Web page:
Performance reviews are probably the single most important discussions you’ll have with members of your staff.
Although performance reviews are traditionally a once-a-year event, some companies are now doing them twice a year. Regardless of the frequency, a professionally-done review should be done just like you should do your taxes: The end result should be the formalization of 12 months of regular discussion, feedback, analysis, and evaluation. Do the work in small bits all year, and you will be ready when the big moment arrives. Neither you nor the employee should be shocked at what is discussed.
The annual review process gives you a chance to document the employee’s accomplishments, dedication, commitment, challenges and opportunities for improvement. Many companies have evaluation forms that have been developed by the HR department. Other companies have no form and leave it up to each manager, or simply rely on a memo-style format. However, a form generally won’t help you since a useful evaluation should really consist of descriptive narratives and discussion, not merely checked boxes.
Performance reviews are often used to resolve two other important company issues: rewarding over-performing employees and addressing underperforming employees. Poorly written evaluations make both of these tasks even more difficult, and the costs of failing at this are high:
Mishandled terminations can (and often do, these days) end in lawsuits.
Mishandled reviews of good performers often lead to the key employee changing jobs to get what he or she should have received from you.
Key areas of evaluation
Areas that you want to consider when reviewing an employee’s performance include:
Quality of work
Is this person providing excellent or mediocre work? Not every staff member will give you spectacular performances. On the other hand, not every staff member is compensated spectacularly. But your needs as a manager may be such that this person fulfills certain other critical functions: They may be a team member who keeps others enthusiastic about the project, for example, or sets a good example for keeping focused, or has a deep knowledge of company history and provides long-term perspective to decisions.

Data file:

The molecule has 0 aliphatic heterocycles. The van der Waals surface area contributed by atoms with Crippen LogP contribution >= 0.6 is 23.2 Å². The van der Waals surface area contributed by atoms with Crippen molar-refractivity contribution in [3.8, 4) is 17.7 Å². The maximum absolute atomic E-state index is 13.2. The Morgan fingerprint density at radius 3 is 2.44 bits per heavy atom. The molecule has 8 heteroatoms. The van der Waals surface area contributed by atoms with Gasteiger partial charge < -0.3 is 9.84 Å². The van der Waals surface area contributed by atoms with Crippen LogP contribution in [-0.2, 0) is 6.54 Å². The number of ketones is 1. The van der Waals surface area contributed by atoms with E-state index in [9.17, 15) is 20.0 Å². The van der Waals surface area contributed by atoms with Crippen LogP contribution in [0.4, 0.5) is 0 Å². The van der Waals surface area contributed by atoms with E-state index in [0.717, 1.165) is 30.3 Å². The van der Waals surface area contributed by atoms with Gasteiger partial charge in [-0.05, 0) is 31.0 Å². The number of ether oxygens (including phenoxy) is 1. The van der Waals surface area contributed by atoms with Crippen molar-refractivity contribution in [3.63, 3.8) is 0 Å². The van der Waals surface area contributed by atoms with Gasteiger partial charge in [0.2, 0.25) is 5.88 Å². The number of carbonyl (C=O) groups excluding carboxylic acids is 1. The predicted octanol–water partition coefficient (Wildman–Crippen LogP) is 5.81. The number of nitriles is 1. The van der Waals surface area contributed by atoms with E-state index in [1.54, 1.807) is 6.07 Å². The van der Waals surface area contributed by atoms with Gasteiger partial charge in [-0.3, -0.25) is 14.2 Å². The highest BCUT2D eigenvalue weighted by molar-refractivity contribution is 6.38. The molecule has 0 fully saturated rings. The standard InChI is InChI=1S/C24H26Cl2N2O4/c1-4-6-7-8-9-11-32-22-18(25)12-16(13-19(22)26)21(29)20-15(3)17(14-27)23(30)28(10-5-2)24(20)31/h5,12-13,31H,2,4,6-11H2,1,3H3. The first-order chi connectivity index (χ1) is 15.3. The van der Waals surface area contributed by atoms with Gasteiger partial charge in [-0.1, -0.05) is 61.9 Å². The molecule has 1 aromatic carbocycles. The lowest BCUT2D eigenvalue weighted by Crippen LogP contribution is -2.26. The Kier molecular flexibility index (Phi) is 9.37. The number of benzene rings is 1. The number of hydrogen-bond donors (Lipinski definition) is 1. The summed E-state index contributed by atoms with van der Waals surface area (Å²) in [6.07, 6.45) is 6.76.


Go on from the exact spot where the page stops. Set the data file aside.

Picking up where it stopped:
Most roles have job descriptions and some job descriptions are even written down, but almost no job description adequately anticipates the real-world demands of the position. It’s important for every employee to understand the real goals of the department and how he can help achieve those goals. Changing market conditions, changing project demands and priorities and changing technical capacities all require employees to be flexible about their tasks. Has this employee adapted well to the fluid requirements of the job?
Creativity in solving problems
Along with flexibility about their job descriptions, good employees are often creative in solving problems. Five new employees started Monday, but only four laptops were delivered; a creative employee might find one in the test lab to tide everyone over. The rush order for two new servers needs a manager’s signature, but she called in sick today; a creative employee will find a manager from another department or the manager’s boss to get the order started.
Can this person communicate well? Does he send clear, easy-to-read email or does he send rambling email messages that take 10 minutes to read and are still difficult to understand? Do he speak well in meetings, does he make personal attacks, or does he say nothing at all? Technical people are often not great communicators because their jobs often don’t require tremendous amounts of interaction. But there is a base level of information exchange that every job requires, and a base level of interactive behavior that every organization requires. If a person works in a group, there are certain standards that must be met.
Today’s technology can be used in many different ways and when multiple technologies are combined, the possibilities can grow exponentially. Innovation is an attribute for finding new ways of doing things -- or doing new things. This could be anything related to simplifying processes, reducing errors or finding additional uses for existing tools.
Going above and beyond requirements of the job
Many employees view their work as nothing more than a job, a day’s work for a day’s pay, and have almost an adversarial stance about doing anything more. Can you fault someone for doing only what they are supposed to do? However, for those who view their work as more of a “career” than a “job” and seek to be promoted and move up, going above and beyond the job requirements is one of the best ways to achieve those goals. This can include helping out co-workers, volunteering to do the more challenging tasks, working on items that no one else seems to want to do, etc.